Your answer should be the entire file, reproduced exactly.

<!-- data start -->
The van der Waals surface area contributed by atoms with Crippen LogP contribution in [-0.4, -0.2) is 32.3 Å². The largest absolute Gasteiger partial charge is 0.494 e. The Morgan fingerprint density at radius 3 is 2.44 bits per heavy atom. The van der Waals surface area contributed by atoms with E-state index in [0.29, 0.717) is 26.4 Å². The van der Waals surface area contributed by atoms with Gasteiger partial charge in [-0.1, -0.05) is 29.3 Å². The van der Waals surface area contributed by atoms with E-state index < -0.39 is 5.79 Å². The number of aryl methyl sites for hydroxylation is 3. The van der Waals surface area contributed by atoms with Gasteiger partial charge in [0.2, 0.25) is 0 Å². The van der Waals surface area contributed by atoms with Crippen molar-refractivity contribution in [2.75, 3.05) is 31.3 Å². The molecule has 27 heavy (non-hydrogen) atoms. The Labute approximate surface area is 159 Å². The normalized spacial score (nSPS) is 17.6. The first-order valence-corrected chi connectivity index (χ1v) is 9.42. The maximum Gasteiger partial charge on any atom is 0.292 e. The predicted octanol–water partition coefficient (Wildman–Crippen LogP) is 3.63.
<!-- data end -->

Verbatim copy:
The van der Waals surface area contributed by atoms with Crippen LogP contribution in [-0.4, -0.2) is 32.3 Å². The largest absolute Gasteiger partial charge is 0.494 e. The Morgan fingerprint density at radius 3 is 2.44 bits per heavy atom. The van der Waals surface area contributed by atoms with E-state index in [0.29, 0.717) is 26.4 Å². The van der Waals surface area contributed by atoms with Gasteiger partial charge in [-0.1, -0.05) is 29.3 Å². The van der Waals surface area contributed by atoms with E-state index < -0.39 is 5.79 Å². The number of aryl methyl sites for hydroxylation is 3. The van der Waals surface area contributed by atoms with Gasteiger partial charge in [0.2, 0.25) is 0 Å². The van der Waals surface area contributed by atoms with Crippen molar-refractivity contribution in [2.75, 3.05) is 31.3 Å². The molecule has 27 heavy (non-hydrogen) atoms. The Labute approximate surface area is 159 Å². The normalized spacial score (nSPS) is 17.6. The first-order valence-corrected chi connectivity index (χ1v) is 9.42. The maximum Gasteiger partial charge on any atom is 0.292 e. The predicted octanol–water partition coefficient (Wildman–Crippen LogP) is 3.63.